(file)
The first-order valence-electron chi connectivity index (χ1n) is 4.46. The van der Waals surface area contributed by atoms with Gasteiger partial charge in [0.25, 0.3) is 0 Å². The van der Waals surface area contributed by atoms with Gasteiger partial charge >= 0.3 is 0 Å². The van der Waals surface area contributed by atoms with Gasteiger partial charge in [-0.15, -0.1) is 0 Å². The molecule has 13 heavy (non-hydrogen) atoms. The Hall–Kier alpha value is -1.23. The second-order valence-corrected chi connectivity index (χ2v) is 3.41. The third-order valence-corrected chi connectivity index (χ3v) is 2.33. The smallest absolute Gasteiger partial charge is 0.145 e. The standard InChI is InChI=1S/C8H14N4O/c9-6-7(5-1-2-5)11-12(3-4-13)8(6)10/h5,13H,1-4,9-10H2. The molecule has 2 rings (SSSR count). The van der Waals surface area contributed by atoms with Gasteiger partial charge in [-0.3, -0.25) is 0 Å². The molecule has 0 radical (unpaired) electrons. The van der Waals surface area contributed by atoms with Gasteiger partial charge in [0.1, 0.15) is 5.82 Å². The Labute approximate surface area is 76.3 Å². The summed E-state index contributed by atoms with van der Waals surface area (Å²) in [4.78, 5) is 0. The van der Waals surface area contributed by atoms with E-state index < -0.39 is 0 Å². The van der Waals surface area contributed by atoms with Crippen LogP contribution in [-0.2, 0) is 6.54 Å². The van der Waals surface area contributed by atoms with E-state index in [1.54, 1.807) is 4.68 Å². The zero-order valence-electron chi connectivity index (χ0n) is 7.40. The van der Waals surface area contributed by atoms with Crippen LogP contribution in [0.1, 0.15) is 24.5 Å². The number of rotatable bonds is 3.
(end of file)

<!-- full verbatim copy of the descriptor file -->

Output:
The first-order valence-electron chi connectivity index (χ1n) is 4.46. The van der Waals surface area contributed by atoms with Gasteiger partial charge in [0.25, 0.3) is 0 Å². The van der Waals surface area contributed by atoms with Gasteiger partial charge >= 0.3 is 0 Å². The van der Waals surface area contributed by atoms with Gasteiger partial charge in [-0.15, -0.1) is 0 Å². The molecule has 13 heavy (non-hydrogen) atoms. The Hall–Kier alpha value is -1.23. The second-order valence-corrected chi connectivity index (χ2v) is 3.41. The third-order valence-corrected chi connectivity index (χ3v) is 2.33. The smallest absolute Gasteiger partial charge is 0.145 e. The standard InChI is InChI=1S/C8H14N4O/c9-6-7(5-1-2-5)11-12(3-4-13)8(6)10/h5,13H,1-4,9-10H2. The molecule has 2 rings (SSSR count). The van der Waals surface area contributed by atoms with Gasteiger partial charge in [-0.3, -0.25) is 0 Å². The molecule has 0 radical (unpaired) electrons. The van der Waals surface area contributed by atoms with Gasteiger partial charge in [0.1, 0.15) is 5.82 Å². The Labute approximate surface area is 76.3 Å². The summed E-state index contributed by atoms with van der Waals surface area (Å²) in [4.78, 5) is 0. The van der Waals surface area contributed by atoms with E-state index < -0.39 is 0 Å². The van der Waals surface area contributed by atoms with Crippen LogP contribution in [-0.2, 0) is 6.54 Å². The van der Waals surface area contributed by atoms with E-state index in [1.54, 1.807) is 4.68 Å². The zero-order valence-electron chi connectivity index (χ0n) is 7.40. The van der Waals surface area contributed by atoms with Crippen LogP contribution in [0.1, 0.15) is 24.5 Å². The number of rotatable bonds is 3.